Addiction has been defined in several different ways and the latest one is that it is a medical condition which is chronic, progressive, relapsing disorder. This is known as the brain disease model of addiction. It asserts that addiction is not merely the result of environmental, or the “nurture” aspect in the nature vs. nurture debate; it is also part of one’s nature: there is something different about their brain that contributes to their becoming an addict at some point in their lifetime.
The brain disease model also recognizes that addiction can affect people across socioeconomic, cultural, religious, gender, age, and ethnic lines. That is, the face of addiction is not the long-prevailing image of a homeless, middle-aged white man with a bottle in a brown paper bag. Addicts are from all walks of life: they are young and old; white, black, Latino, Asian; man or woman; poor, middle-class, and even wealthy.
So, with that said, there is growing awareness of drug use in privileged young adults. These kids have never been for want when it comes to having their basic needs met and beyond – they are certainly used to having ‘the nicer things in life.’ However, they may often experience a different type of neglect: emotional neglect.
“Many successful parents have invested more time in their businesses than in their children,” says the Executive Director of the National Association of Therapeutic Schools and Programs (NATSAP), M. L. “Andy” Anderson. “We’ve all gone a little nuts in the past decade with the mirage of fabulous wealth adds Carol Kauffman, who teaches clinical psychiatry at Harvard Medical School. “Children can know how important they are to their family, but if it isn’t backed up with consistency of presence, they can feel valued and dismissed, indulged yet deprived.”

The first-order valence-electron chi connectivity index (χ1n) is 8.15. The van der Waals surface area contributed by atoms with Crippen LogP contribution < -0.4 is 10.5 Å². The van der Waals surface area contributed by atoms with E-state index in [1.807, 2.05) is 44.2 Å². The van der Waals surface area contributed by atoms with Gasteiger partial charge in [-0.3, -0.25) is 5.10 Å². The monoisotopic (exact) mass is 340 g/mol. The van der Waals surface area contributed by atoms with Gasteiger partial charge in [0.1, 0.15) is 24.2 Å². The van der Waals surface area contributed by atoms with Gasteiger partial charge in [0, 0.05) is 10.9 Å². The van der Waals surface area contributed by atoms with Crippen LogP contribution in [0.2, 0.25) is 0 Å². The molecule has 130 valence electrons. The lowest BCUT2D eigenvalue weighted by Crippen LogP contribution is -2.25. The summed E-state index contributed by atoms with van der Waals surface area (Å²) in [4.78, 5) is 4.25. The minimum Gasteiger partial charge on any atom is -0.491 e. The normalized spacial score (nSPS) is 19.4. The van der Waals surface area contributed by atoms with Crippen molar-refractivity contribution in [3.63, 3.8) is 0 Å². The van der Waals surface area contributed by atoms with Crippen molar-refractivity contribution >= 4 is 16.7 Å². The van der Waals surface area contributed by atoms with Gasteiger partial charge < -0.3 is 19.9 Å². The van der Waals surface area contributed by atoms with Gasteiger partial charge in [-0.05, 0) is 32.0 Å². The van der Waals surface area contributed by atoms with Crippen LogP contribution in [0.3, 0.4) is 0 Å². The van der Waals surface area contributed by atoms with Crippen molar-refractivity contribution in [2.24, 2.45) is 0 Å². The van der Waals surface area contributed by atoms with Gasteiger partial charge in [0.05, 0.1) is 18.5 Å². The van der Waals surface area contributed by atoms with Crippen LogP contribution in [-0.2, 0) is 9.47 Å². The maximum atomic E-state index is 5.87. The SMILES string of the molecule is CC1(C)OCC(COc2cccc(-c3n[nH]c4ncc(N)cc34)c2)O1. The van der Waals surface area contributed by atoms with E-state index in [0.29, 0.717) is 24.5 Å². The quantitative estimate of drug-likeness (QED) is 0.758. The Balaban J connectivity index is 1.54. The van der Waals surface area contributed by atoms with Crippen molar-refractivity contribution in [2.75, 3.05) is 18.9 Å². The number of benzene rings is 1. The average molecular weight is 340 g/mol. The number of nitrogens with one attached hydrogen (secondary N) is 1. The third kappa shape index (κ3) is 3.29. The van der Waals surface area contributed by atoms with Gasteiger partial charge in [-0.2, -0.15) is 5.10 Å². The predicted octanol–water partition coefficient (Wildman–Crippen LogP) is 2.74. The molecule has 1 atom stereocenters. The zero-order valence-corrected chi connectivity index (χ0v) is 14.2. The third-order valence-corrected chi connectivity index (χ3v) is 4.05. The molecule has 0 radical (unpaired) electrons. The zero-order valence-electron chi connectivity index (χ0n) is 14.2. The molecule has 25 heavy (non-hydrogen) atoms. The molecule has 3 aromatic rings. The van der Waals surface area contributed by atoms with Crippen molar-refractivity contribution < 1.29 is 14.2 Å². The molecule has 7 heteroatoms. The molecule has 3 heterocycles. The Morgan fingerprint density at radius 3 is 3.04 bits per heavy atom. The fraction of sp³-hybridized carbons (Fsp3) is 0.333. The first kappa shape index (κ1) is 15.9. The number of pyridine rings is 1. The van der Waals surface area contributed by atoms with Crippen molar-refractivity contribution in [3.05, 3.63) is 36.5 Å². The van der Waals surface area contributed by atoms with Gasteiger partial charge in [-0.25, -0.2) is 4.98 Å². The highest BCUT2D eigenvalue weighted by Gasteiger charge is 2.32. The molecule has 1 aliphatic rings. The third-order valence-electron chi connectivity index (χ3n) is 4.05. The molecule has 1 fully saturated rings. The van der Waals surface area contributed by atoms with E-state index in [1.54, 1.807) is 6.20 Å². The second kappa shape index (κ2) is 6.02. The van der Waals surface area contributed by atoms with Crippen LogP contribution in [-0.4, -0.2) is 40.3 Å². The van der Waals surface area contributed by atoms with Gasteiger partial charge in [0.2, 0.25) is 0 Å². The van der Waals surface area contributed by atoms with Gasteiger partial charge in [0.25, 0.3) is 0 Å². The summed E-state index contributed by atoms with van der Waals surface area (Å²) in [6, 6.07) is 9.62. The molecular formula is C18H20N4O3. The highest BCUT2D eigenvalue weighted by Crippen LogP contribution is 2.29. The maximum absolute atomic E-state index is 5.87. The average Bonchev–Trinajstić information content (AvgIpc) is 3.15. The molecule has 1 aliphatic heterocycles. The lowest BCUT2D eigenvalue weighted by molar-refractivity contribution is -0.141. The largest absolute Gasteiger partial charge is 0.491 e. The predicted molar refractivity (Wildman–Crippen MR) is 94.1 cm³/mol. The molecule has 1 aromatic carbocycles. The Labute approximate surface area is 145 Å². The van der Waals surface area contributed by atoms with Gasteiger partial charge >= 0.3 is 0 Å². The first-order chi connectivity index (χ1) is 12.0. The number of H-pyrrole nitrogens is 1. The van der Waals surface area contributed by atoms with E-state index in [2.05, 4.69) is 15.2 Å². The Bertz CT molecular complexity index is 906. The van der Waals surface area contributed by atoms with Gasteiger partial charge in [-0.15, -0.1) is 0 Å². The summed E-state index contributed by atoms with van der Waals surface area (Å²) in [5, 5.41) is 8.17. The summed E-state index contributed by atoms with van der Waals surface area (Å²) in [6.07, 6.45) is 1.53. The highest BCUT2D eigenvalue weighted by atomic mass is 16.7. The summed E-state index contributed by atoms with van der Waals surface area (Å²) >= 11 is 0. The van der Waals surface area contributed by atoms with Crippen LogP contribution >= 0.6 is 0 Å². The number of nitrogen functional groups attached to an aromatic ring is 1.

Outsourcing the problem kids of the wealthy is a booming business. Each year 10,000 kids attend residential programs to get off drugs and deal with emotional and psychological problems. “Fixing” these kids is a $2 billion-a-year industry in the private sector, which has attracted such firms such as Warburg Pincus. Some 115 such programs are listed by NATSAP – a big trade group; add nonmembers, and some 300 private programs treat kids. This is up tenfold since 1993.
In the past, many well-to-do parents of “problematic” children packed them up and shipped them off to strict boarding schools and even military academies. Now, a growing trend is, rather than sending their kids off to boot-camp-style punishment programs, affluent families are choosing to send their kids to programs whose approach is more the practice of emotional CPR. Privileged youth build self-esteem and learn responsibility in rock-climbing, ropes courses and group therapy. The wealthy parents, meanwhile back home are writing fat checks. In one instance, a rich dad paid $17,000 for one such program and then $5,000 a month in tuition for 30 months. A full course can run $200,000–almost twice the cost of a Harvard degree.
If you or a loved one is struggling with substance abuse or addiction please call toll-free 1-800-951-6135